As I sit and type this letter, I think of you. I think of the hope that swells inside of me that I have for you and your children and their children. At the time of writing, it’s Fall in the year 2020 and your ‘GramMa’ is feverishly working to prepare a better world for you. A world where you are afforded resources, relationships and representation regardless of the pronunciation of your name, the texture of your hair or the color of your skin. I’m doing this with the help of other like-minded adults at my workplace, Blue Yonder, where our objective is to have a workspace that is inclusive of culture and rich in diversity with respect to gender, ethnicity, color, religion and sexual orientation.
I know you’re probably wondering how the pronunciation of a name affects a person’s access to resources or representation; however, research shows that in the workplace, applicants with “white-sounding” names are 50% more likely to get a callback than applicants with “black-sounding” names. But do not worry, my beloved. We are working to change that narrative by implementing effective strategies to address the results stemming from these institutional practices. And so, I challenge you to require others to respect you enough to learn your name. One of my favorite actresses, Uzo Abuda, said, “If they can learn to say Tchaikovsky, Dostoyevsky, and Michelangelo, they can learn to say yours.” You are worthy of others calling you by your chosen name.
Even still, aside from the derivation of the pronunciation of a name, inequities in society and the workplace are also driven by how African American women wear their hair. In 2019, the CROWN Act was created by Dove® and the CROWN Coalition “to ensure protection against discrimination based on race-based hairstyles by extending protection to hair texture and protective styles in the workplace and public schools. Research shows that black women are 1.5 times more likely to be sent home from the workplace because of their hair.” In 2020, the CROWN Act was passed in the U.S. House of Representatives and in seven states! Whether you decide to wear your hair in cornrows, afro puffs, dreads and locs, twists or straight, how you wear the hair that naturally comes from your scalp has no bearings on your intellect and is not indicative of professionalism in the workplace.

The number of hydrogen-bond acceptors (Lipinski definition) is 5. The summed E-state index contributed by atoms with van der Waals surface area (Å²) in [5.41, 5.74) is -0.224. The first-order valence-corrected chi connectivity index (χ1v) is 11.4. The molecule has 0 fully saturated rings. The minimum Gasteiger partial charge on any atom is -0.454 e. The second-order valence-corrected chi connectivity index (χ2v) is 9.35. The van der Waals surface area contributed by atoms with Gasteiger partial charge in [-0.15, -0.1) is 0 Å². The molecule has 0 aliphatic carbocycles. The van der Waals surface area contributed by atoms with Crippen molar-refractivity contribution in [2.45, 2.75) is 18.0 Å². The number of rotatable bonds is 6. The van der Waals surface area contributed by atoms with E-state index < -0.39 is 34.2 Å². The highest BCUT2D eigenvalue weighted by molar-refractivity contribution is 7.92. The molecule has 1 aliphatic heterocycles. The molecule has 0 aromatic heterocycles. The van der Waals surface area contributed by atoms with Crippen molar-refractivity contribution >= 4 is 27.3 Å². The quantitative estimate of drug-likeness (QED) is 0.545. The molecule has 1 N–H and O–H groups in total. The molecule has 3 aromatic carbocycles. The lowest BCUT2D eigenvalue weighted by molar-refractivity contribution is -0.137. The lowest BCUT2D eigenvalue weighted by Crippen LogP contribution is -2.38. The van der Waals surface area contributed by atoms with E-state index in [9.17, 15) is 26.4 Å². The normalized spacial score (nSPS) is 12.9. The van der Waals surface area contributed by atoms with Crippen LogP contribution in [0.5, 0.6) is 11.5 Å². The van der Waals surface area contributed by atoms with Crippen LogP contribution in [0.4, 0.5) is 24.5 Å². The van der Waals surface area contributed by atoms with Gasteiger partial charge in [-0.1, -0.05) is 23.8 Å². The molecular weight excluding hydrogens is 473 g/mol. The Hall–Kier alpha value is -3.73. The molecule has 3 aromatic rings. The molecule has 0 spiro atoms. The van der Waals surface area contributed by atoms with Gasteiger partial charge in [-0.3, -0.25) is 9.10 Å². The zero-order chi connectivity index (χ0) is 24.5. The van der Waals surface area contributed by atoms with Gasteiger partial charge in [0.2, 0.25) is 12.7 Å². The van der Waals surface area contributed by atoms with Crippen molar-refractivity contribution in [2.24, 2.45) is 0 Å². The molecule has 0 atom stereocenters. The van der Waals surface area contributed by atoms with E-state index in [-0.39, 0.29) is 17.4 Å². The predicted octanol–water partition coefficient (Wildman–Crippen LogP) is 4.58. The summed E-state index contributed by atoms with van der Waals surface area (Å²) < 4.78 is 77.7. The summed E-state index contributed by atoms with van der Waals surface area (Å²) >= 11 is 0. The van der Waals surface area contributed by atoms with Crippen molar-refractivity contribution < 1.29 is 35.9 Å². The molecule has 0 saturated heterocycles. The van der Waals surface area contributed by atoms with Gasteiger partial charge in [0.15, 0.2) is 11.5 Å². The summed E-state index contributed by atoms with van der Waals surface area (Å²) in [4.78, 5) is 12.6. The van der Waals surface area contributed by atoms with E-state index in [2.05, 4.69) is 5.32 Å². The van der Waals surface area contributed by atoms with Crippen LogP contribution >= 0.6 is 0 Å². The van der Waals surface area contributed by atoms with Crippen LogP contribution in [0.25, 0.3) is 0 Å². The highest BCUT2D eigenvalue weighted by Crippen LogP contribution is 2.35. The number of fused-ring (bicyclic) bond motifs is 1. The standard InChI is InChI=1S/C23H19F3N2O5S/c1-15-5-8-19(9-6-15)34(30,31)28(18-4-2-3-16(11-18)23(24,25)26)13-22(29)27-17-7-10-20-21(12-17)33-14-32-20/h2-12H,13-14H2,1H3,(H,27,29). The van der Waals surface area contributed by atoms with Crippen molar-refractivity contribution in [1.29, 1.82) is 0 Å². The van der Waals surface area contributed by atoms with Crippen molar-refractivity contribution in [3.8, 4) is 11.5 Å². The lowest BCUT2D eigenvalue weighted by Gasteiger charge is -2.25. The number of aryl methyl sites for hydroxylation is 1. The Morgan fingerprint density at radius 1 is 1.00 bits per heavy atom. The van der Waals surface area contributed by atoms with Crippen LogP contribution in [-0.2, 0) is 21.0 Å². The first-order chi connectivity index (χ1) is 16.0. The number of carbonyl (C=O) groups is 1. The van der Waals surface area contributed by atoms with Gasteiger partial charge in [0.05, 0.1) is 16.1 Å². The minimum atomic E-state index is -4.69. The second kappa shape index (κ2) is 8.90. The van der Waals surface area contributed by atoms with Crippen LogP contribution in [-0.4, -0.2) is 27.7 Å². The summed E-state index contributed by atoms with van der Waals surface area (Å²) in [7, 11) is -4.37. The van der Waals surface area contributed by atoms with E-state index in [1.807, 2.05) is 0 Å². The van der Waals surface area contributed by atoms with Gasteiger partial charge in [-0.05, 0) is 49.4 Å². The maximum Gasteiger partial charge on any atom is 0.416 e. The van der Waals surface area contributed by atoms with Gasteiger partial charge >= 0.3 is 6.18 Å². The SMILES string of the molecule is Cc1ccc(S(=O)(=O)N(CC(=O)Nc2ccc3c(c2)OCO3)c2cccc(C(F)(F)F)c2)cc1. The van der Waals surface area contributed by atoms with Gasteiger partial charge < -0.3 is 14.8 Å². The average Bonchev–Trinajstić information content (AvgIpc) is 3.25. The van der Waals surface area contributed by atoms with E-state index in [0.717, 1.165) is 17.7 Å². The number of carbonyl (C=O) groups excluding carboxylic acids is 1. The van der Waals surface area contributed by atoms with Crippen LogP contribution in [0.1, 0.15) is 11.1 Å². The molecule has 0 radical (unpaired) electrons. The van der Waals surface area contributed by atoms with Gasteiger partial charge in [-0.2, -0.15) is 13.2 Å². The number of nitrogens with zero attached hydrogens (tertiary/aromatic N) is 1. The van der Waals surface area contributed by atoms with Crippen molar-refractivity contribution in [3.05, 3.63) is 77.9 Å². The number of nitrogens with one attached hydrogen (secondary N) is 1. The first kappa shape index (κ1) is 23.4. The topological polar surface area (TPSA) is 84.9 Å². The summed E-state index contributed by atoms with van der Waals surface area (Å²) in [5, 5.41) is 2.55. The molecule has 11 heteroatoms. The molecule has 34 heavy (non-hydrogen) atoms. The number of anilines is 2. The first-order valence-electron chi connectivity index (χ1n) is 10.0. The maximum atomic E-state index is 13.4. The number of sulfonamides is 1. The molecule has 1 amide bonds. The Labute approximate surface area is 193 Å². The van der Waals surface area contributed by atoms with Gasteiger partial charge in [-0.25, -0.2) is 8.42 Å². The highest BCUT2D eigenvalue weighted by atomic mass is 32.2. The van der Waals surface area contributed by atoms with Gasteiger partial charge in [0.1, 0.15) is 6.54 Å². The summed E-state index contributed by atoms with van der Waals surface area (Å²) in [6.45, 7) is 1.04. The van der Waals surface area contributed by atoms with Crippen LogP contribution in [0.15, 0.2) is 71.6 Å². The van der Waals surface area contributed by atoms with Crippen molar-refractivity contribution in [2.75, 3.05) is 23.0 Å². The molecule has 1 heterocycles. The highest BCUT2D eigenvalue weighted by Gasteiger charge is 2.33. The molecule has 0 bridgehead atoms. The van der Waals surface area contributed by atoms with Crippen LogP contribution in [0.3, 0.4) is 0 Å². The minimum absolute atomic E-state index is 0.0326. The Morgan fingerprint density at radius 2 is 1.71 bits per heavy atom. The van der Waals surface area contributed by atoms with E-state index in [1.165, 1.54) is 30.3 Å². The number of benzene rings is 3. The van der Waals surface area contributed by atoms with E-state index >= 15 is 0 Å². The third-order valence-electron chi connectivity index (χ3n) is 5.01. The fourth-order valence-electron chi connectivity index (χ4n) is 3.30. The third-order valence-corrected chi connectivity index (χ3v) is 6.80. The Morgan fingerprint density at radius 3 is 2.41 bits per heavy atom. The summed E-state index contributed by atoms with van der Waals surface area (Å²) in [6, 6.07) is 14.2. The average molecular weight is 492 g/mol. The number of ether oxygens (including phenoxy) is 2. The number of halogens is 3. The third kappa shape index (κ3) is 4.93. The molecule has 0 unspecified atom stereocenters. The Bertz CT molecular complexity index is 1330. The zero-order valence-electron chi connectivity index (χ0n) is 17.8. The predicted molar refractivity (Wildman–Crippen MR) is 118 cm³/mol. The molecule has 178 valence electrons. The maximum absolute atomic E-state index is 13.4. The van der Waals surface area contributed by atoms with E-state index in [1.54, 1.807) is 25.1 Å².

Finally, my beloved, I pray that a man’s dream from 1963 has become a reality in your time. The dream that you will live in a nation where you are not judged by the color of your skin but by the content of your character. I know that unconscious biases are stereotypes that individuals form about other people outside of their own conscious awareness. I know that there is systemic racism within our educational systems, housing markets and employment opportunities. I know dreams promised are sometimes deferred. And yet, I stand resilient and strong so not to give up because it’s not about me, but you. I will work to cultivate a legacy for you where division is bridged by inclusion, safe spaces and belonging.
There were many before me that paved the way to make the world better. Now it’s my turn to make the world richer, better, safer and more fulfilling for you. I am excited about leaving you a legacy of resources to help you maneuver through this world.
You may encounter times when you want to give up or days when things don’t go your way, but remember and speak this mantra my mother told me, “keep living.” Despite disappointments, distractions and discouragements, keep living! If you haven’t reached a goal, keep living – you will! Failed today? Keep living – tomorrow you will succeed! You were born to be great. Keep living until those around you know the same!